Make his room safe for tantrums and let him wear herself out. The best restraint is so loose that the child wears himself out completly but can't run wild in the house. (Way too much attention got for being bad. hmm...) Most, even in rage will stop before there is actual injury. (head banging, throwing himself about physically, etc...) If he is missing the natural instinct to break his own fall, have the tantrums on a mattress on the floor. Try to protect yourself physically during this time. The experts don't understand that when you look at your own black and blues, your emotions are tense at best even when your child is being a perfect angel. We can't help our sore and hurting muscles and bones, but avoiding bruises, cuts, bites and the like is a good idea. If an expert suggests you put the child outside to run off the rage, get a new expert, he is still talking about temper tantrums with you. A raging child can't run around outside without running blindly into the street or twisting an ankle etc... remember, we are talking about a human being out of control... being outside is dangerous. Once you have your safe place, get the child there when the rage starts. You don't need him equating the den or kitchen or your room with the rage. When the child gets old enough to actually reason with, it is a different story. You may find your 3 year old going to his spot when it starts, now there's a cue for you! Your pre-teen may hate the rage spot and get even madder when you bring him there. This is a wonderful sign for you, he is aware that he does not want to rage and does not want to go there. When the child is old enough to reason well when not in a rage, he will understand that the safety of that place is fine. Whatever you do, do not reinforce the belief that rages can happen everywhere, you will not allow that. It is hard enough to have one room with holes in the walls and torn apart, the family should not have to live in a whole house like that. It will just remind you all of the rages all the time. Rage free zones are not triggers. Also, don't acknowledge anything you don't want repeated, like wallpaper peeling, and urinating in the closet. You bring it up and punish him, he'll just keep doing it. He is fighting back against the rage when he is not in one, the only way he knows how. He wants to shock you and test you. If he fells bad about it later or not, that doesn't matter.. you punish him and he is learning from your actions. The bigger deal you make over a bad behavior only reinforces the behavior. This is one way an expert can do a lot of damage in an hour. Think of the anti-smoking campaigns, who is the childless idiot who thought of that, to keep telling kids not to do something? Of course they want to try it now! Every parent knows the fastest way to get a kid to do something is to tell him not to!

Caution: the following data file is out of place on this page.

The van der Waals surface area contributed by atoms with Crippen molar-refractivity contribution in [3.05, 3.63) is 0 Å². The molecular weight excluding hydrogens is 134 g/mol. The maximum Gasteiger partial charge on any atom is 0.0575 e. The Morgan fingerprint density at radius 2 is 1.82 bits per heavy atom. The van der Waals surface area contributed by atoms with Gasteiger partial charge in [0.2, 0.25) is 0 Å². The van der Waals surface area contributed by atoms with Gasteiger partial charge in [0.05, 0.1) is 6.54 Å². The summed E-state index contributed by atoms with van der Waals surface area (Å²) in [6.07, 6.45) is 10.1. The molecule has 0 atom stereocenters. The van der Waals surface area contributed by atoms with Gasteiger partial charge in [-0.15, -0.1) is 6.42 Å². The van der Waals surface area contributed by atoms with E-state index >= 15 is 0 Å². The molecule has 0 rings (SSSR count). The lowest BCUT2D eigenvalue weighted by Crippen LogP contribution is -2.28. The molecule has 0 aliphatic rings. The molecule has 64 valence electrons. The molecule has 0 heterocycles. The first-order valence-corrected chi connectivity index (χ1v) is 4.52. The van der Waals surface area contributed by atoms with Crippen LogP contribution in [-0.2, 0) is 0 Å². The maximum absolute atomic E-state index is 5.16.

How To Make Your Child Listen To You